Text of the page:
For all Queen fans and admirers of exuberant pop showmanship, the date 24 November 1991 is tinged with sadness, as the day we lost Freddie Mercury.
Although Freddie’s illness had long been common knowledge, the official confirmation that he was suffering from AIDS came in a written statement released little more than 24 hours before he passed away. His place in the pantheon of modern music had been confirmed many years earlier, but on a more human level, it’s well worth saying that Mercury’s tragic demise was anything but in vain.
Because Freddie was the first major rock star to die of complications from the terrible disease, his passing made AIDS an issue of public consciousness as never before. With at least some of the suspicion and misunderstanding of its causes and symptoms removed, he did an immeasurable amount to bring AIDS into common parlance.
Less than six months after Mercury’s death, Brian May, Roger Taylor and Queen’s Manager Jim Beach had founded the Mercury Phoenix Trust, and helped organise the Freddie Mercury Tribute Concert for AIDS Awareness. 76 countries around the world saw it, considered the issues involved and celebrated a unique life. You can donate to the Mercury Phoenix Trust and take part in their remarkable, ongoing work, notably that via the smash hit 2018 movie Bohemian Rhapsody, here.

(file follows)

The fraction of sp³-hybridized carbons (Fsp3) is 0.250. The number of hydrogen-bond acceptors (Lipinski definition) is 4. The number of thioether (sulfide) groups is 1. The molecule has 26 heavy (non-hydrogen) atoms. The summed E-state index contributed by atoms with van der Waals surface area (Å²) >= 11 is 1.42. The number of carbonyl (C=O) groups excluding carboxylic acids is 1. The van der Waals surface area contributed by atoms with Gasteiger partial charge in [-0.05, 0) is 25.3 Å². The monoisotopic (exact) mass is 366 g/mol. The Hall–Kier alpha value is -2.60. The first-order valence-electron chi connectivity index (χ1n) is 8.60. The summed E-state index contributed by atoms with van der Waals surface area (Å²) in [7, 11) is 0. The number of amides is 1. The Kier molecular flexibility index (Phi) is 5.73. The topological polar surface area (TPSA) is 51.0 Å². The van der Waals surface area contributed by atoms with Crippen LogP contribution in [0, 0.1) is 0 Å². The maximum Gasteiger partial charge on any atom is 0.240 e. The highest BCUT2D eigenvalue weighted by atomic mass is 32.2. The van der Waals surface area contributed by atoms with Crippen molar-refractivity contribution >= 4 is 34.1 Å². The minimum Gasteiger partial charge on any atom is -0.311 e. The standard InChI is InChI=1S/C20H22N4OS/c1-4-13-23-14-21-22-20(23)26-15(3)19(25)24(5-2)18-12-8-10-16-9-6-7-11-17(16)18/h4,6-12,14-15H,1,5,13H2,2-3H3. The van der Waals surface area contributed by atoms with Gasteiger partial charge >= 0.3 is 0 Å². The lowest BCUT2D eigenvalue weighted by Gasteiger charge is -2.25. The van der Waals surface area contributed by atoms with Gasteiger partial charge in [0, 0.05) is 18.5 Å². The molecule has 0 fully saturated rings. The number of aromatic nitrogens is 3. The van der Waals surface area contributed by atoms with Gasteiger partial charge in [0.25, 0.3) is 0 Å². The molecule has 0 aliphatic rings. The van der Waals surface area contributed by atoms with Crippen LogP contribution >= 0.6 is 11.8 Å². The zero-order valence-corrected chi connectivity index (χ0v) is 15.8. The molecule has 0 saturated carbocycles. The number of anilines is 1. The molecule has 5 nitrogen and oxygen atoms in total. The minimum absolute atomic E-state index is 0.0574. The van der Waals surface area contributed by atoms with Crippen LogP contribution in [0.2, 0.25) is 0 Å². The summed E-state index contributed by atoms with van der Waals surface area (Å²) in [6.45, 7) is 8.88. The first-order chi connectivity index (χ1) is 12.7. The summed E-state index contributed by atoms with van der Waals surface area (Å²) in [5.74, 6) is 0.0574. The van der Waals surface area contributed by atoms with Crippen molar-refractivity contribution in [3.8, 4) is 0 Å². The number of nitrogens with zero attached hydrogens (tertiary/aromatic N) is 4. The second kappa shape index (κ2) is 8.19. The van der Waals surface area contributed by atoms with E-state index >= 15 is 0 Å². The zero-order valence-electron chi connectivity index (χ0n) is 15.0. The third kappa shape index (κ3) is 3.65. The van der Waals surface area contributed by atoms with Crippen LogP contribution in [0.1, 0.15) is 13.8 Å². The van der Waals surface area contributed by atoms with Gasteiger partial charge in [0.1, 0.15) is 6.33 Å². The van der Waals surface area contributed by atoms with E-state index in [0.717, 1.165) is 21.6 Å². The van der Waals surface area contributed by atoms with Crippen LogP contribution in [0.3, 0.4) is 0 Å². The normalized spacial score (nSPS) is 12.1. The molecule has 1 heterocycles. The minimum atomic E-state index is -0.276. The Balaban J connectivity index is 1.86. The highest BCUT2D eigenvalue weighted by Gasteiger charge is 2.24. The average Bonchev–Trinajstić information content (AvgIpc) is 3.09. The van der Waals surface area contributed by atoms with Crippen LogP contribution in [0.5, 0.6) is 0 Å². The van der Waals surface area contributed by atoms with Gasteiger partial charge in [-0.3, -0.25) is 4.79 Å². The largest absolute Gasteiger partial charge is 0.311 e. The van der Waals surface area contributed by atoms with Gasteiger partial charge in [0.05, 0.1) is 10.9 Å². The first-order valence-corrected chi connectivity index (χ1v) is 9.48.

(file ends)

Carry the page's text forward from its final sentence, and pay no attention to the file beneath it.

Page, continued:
Mercury’s preeminence as an entertainer sometimes obscures his diligence and creativity as a songwriter. To have composed ‘Bohemian Rhapsody’ and nothing else would surely be enough, but his catalogue of Queen hits as a composer also included ‘Killer Queen,’ ‘Crazy Little Thing Called Love’ and, among many others, the anthemic ‘We Are The Champions.’
Freddie’s attitude to his work, and especially his stage craft, is well reflected in his comments contained within the online “newspaper” to mark the 40th anniversary reissue of Queen’s 1977 album News Of The World. Speaking around the time of its original release, he said: “I feel a lot of people now realise, when they come to see our show, that they’re gonna get a lot of contrasts.
“I like to think that I can do different things. I don’t like to just think, OK, rock ’n’ roll, I’m gonna go up there, put on my high-heeled shoes and play the songs. I like to think we do so many different types of songs that when we try and put them over, they require a different sort of format.”